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Posts Tagged ‘Virginia Woolf’

Today’s Women’s March on Washington has become a global event. As of now, more than 600 marches will take place in 57 countries around the world, including London, England.

Would Virginia Woolf march? Perhaps not. But based on her written reactions to London’s July 1919 “Peace Day” to celebrate the end of World War I, I’m certain she would have been paying close attention. She would then have used her thinking and her writing to share what she saw, heard and read.

In Three Guineas (1937), she decried the sort of nationalism we now see being promoted in so many countries  and in so many ways — from the Brexit vote in England to the Trump win in the U.S. And she would have issued warnings about the rise in fascism that could result.

With that in mind, I have dressed my little Virginia Woolf doll in a Pussy Hat and am taking her on the march. She will be accompanied by Wonder Woman, her next door neighbor on my top bookshelf.

Virginia Woolf riding a wave of Pussy Hats to the Women's March.

Virginia Woolf riding a wave of Pussy Hats to the Women’s March.

Wonder Woman and Virginia Woolf wear their Pussy Hats as they take to the streets.

Wonder Woman and Virginia Woolf wear their Pussy Hats as they take to the streets.

Wonder Woman, Woolf, and some of the words with which she fought.

Wonder Woman, Woolf, and some of the words with which she fought.

 

References:
Virginia Woolf Diary I, P. 291-294
Virginia Woolf Letters II, P. 292
Levenback, Karen. Virginia Woolf and the Great War, P. 27-32.

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London’s Dulwich Picture Gallery will present the first major monographic exhibition of work by Vanessa Bell (1879-1961), Feb. 8 – June 4, 2017.

Here’s a video preview of the exhibition, which includes paintings, textile and book jacket design, and archival material that “will put Bell in her proper place at last,” according to co-curator Sarah Milroy.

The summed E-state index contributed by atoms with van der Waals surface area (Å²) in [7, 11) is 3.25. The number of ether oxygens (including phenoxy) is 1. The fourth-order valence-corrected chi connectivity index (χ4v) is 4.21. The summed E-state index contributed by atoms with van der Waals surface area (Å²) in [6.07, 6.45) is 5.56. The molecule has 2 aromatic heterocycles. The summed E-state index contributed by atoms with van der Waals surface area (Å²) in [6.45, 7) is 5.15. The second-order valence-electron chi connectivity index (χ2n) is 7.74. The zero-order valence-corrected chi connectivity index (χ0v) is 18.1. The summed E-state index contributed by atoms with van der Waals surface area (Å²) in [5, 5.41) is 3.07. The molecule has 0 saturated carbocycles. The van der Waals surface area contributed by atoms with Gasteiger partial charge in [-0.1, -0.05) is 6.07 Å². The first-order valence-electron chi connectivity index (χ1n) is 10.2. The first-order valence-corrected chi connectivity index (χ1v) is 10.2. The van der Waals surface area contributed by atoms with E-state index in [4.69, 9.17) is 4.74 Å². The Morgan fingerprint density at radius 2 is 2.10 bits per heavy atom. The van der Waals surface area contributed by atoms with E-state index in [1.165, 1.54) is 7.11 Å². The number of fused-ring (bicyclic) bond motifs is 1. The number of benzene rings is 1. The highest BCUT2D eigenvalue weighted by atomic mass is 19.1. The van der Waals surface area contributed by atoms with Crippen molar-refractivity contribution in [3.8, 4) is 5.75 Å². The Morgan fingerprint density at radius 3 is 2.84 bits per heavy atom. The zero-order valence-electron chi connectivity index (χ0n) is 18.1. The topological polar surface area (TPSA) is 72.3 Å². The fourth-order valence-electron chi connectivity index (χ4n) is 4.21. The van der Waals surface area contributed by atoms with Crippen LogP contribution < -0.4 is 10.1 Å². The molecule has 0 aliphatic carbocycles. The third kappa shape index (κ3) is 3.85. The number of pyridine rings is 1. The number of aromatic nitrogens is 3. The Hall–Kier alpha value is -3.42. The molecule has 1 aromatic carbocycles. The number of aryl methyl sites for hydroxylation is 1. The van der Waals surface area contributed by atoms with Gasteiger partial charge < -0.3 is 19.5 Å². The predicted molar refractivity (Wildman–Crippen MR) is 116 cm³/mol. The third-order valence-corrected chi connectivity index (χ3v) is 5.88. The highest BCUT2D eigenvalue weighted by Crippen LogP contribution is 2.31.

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Woolf Works, the first revival of Wayne McGregor’s critically acclaimed ballet triptych to music inspired by the works of Virginia Woolf, is playing at London’s Royal Opera House from Jan. 21 to Feb. 14.

With music by Max Richter and starring Alessandra Ferri and Mara Galeazzi, the ballet focuses on thee Woolf novels, Mrs. Dalloway, Orlando and The Waves. For each, Richter found a unique musical language, with each individual piece connecting with the others for a unifying whole.

The Mrs. Dalloway section opens with the unique 1937 BBC recording of Woolf’s own voice reading her essay “On Craftmanship.” Her radio appearance was part of a BBC series called “Words Fail Me.”

Woolf Works was first presented in London in May 2015 to rave reviews.

What a brilliant, creative human being Virginia Woolf was. It’s been extraordinary once again to have the chance to be engaged in the matters that troubled her, the questions she wrestled with and the visionary quality of the answers she discovered. – Max Richter on how he composed the score for Woolf Works

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Ali Smith gave a lecture—“Getting Virginia Woolf’s Goat”—at London’s National Portrait Gallery inpublic-library 2014. That also was the year her remarkable novel, How to Be Both, was shortlisted for the Booker Prize and acclaimed by a reviewer: “One might reasonably argue that Ali Smith is among Virginia Woolf’s most gifted inheritors.”

Seeing Woolfian influences in the work of the contemporary post-modernist is no surprise, then; nor are Woolf references in Smith’s recent story collection, Public Library. In “The ex-wife,” the narrator is writing to her former partner after a break-up, accusing her of infidelity, or at least inattention, because of her involvement with Katherine Mansfield, the ex-wife in question.

That’s about all I can say about this marvelously convoluted story. While explicating her litany of objections, the narrator brings up Mansfield’s “friend and rival Virginia Woolf” who was, at the time, writing a book “about a plane that all the people in London look up and see…,” adding, “I have a sense that Virginia Woolf always thought your ex-wife a bit flighty.”

Then there’s “The definite article,” a story about Regents Park that begins: “I stepped out of the city and into the park. It was as simple as that.” The narrator’s visions invoke flora and fauna, Shakespeare and Dickens, the Brownings and the Shelleys, Elizabeth Bowen and Sylvia Plath, to name just a handful, “and Virginia Woolf herself, “howling or furious or sad, doesn’t matter which, walking and walking by the flower-beds till it cheers her up, leaves her happily making up phrases.”